Did you have any sense that Whipped Cream and Other Delights and the single “A Taste of Honey” were going to be as huge as they were?
The album came out normally and it didn’t do anything magical. I was playing with the group in Seattle, Washington, at the Edgewater Inn, and every time I played “A Taste of Honey,” people went crazy. They loved it. So sometimes I played it twice. “A Taste of Honey” was on the B-side, and my partner, Jerry Moss, liked “Third Man Theme,” that was on the A-side. So I called him and I said, “Man, we’re on the wrong record. Turn the record over and start promoting ‘A Taste of Honey.’ He said, “Nah, man, you can’t dance to it. It’s too long and it stops and starts. Radio’s not going to like it.” I said, “Turn the record over. I’m telling you. I’ve got a focus group up here.” We turned it over and I don’t know how long it took, but when it did take, man, that just took everything with it when that record broke, because that album went crazy. It’s like 14 million sales. That was fortunate.

Related: Instrumental hits were ubiquitous in the ’60s. Here are some others.

When you looked at the Whipped Cream… album cover photo for the first time, did you say, “This is going to be a sensation”?
No, I said, “Oh my God, I don’t like it.” I was in the studio recording the Whipped Cream and Other Delights album and Peter Whorf, who designed the cover, showed me that picture. I was thinking, oh shit, man, it doesn’t look anything like the music I’m making. I had to be talked into it, and luckily I was,

That’s one album that you saw in everybody’s collection. My parents owned it and they paid no attention to the pop charts.
Sometimes I tell this when we’re touring, and it really happened. This guy came up to me and said, “Man, that album cover is one of the best things I’ve ever seen. It’s amazing. I love the girl. I love the whipped cream. I love the blah, blah, blah.” I said, “Great. What about the music?” He said, “Well, I haven’t had a chance to listen to that yet.” I’m serious, man. That happened.

A&M was obviously named after your and Jerry’s initials, but it wasn’t what you originally wanted to call it, correct?
It was originally Carnival Records; that was our original name. There was other prior usage of that name, we found out, and we wanted to release “The Lonely Bull.” It was tough trying to clear these various names. We had A&M—I think it was maybe third on the list—and that was the one that cleared. So we went with it.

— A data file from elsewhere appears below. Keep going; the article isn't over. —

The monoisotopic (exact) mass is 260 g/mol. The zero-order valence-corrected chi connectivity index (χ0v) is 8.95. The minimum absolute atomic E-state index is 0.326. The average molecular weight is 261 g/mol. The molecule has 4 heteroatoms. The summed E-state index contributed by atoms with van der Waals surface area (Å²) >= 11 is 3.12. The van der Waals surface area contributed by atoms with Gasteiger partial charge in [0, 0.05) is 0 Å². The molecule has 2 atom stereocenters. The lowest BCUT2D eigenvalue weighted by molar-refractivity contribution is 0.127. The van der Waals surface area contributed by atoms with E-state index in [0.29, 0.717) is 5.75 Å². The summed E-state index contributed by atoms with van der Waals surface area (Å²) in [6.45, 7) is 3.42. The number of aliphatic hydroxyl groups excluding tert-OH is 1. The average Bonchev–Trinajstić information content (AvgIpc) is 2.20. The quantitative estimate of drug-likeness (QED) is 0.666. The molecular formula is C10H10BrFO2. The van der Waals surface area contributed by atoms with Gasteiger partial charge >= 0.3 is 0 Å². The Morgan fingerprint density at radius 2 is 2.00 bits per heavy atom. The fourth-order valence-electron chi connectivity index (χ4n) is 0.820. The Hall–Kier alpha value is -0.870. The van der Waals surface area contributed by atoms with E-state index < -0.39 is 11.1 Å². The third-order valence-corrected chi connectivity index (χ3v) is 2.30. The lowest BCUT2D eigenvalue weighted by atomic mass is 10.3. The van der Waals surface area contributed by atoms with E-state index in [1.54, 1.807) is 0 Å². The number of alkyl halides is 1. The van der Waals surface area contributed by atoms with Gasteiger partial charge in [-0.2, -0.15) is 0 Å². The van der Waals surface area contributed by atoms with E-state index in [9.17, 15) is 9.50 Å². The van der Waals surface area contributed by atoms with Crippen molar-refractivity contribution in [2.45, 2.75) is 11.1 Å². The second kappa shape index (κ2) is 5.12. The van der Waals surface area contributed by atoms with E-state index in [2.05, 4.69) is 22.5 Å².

Did it ever become difficult for you to balance your work at the label with being an artist?
It did, only because I’m an introvert. All of a sudden, we became really successful and had these meetings with lawyers and accountants and all that stuff. That was tedious for me.

What do you think set A&M apart from other labels?
I think we were very concerned with the artists. We were not looking for the beat of the week. We were looking for artists that had something to say, like Cat Stevens and the Carpenters. Most of the artists that we chose were just on their own path, and we liked that. It felt right. It felt like that was the thing to do. I mean, we signed Waylon Jennings in 1964. I produced several records with him.

As time went on and the label became more rock-oriented, signing artists like Joe Cocker and the Police, did you relate to that music?
Oh yeah. I relate to the Police for sure, because Sting is a beautiful human being. He’s a great artist, intelligent and writes great songs. Joe Cocker was his own thing, man. He opens his mouth and that voice comes out and it can drill you. He has whatever that thing is that Ray Charles had. I was watching them rehearse the Mad Dogs and Englishmen [tour] on our soundstage at A&M, and I remember walking in there with my eyes closed. I learned that through Sam Cooke. I sat on the stage just listening to them and opened my eyes, and there was Joe, gyrating like he was playing guitar, and singing, and I got goosebumps. I was maybe a little bit of a stuffed shirt when it came to rock and roll and that type of music, because I came up as a classically trained musician. But when I heard that I got the aha.

Watch A&M artist Joe Cocker duet with Tom Jones

What was your first impression of Karen Carpenter’s singing?
That voice was pretty unique. She had a beautiful sound. She was very musical. And she was a hell of a drummer. It was an interesting combination, but the thing would not have worked without [her brother] Richard Carpenter, because Richard knew exactly how to get the most out of Karen’s voice. Karen, at that time, didn’t really know she was a singer. She thought she was a drummer, but Richard knew a great song. He was a really good orchestrator/arranger. I gave them “Close to You” in 1970, and that was the song that really opened the door wide for them. Before that, some of the people in my own company didn’t know why we signed these cute kids, and they found out the hard way.

Several years later, you had one the biggest-selling albums in history, Frampton Comes Alive.
That was great. Jerry Moss, that was his idea for the live album with Peter [Frampton], who was a really fine artist and a wonderful guitar player, in addition to writing a good song and singing. That was a brilliant stroke. And again, perfect timing.